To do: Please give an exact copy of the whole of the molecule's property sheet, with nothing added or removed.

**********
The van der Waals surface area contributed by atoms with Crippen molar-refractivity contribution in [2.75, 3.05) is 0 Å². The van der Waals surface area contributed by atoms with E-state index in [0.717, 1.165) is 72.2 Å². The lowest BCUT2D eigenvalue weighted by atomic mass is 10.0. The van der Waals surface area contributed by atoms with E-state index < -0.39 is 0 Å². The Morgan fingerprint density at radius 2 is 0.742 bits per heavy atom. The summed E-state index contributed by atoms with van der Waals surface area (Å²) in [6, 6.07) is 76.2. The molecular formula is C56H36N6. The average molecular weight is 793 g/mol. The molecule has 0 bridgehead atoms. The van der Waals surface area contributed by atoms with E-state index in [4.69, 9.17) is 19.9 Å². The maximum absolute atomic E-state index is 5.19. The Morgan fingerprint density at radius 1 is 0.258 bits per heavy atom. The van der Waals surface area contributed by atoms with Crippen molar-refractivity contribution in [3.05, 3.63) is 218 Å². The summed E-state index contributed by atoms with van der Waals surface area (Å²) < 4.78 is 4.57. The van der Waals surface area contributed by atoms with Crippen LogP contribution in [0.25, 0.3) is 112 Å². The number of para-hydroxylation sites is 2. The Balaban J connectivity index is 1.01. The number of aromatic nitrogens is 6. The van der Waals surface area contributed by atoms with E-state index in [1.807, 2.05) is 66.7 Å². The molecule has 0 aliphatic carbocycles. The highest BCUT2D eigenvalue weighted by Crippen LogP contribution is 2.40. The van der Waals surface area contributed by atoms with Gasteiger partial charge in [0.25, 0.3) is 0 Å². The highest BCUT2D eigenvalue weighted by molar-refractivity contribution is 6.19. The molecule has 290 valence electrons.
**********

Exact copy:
The van der Waals surface area contributed by atoms with Crippen molar-refractivity contribution in [2.75, 3.05) is 0 Å². The van der Waals surface area contributed by atoms with E-state index in [0.717, 1.165) is 72.2 Å². The lowest BCUT2D eigenvalue weighted by atomic mass is 10.0. The van der Waals surface area contributed by atoms with E-state index < -0.39 is 0 Å². The Morgan fingerprint density at radius 2 is 0.742 bits per heavy atom. The summed E-state index contributed by atoms with van der Waals surface area (Å²) in [6, 6.07) is 76.2. The molecular formula is C56H36N6. The average molecular weight is 793 g/mol. The molecule has 0 bridgehead atoms. The van der Waals surface area contributed by atoms with E-state index in [4.69, 9.17) is 19.9 Å². The maximum absolute atomic E-state index is 5.19. The Morgan fingerprint density at radius 1 is 0.258 bits per heavy atom. The van der Waals surface area contributed by atoms with Crippen molar-refractivity contribution in [3.05, 3.63) is 218 Å². The summed E-state index contributed by atoms with van der Waals surface area (Å²) < 4.78 is 4.57. The van der Waals surface area contributed by atoms with Crippen LogP contribution in [0.25, 0.3) is 112 Å². The number of para-hydroxylation sites is 2. The Balaban J connectivity index is 1.01. The number of aromatic nitrogens is 6. The van der Waals surface area contributed by atoms with E-state index in [1.807, 2.05) is 66.7 Å². The molecule has 0 aliphatic carbocycles. The highest BCUT2D eigenvalue weighted by Crippen LogP contribution is 2.40. The van der Waals surface area contributed by atoms with Gasteiger partial charge in [0.25, 0.3) is 0 Å². The highest BCUT2D eigenvalue weighted by molar-refractivity contribution is 6.19. The molecule has 290 valence electrons.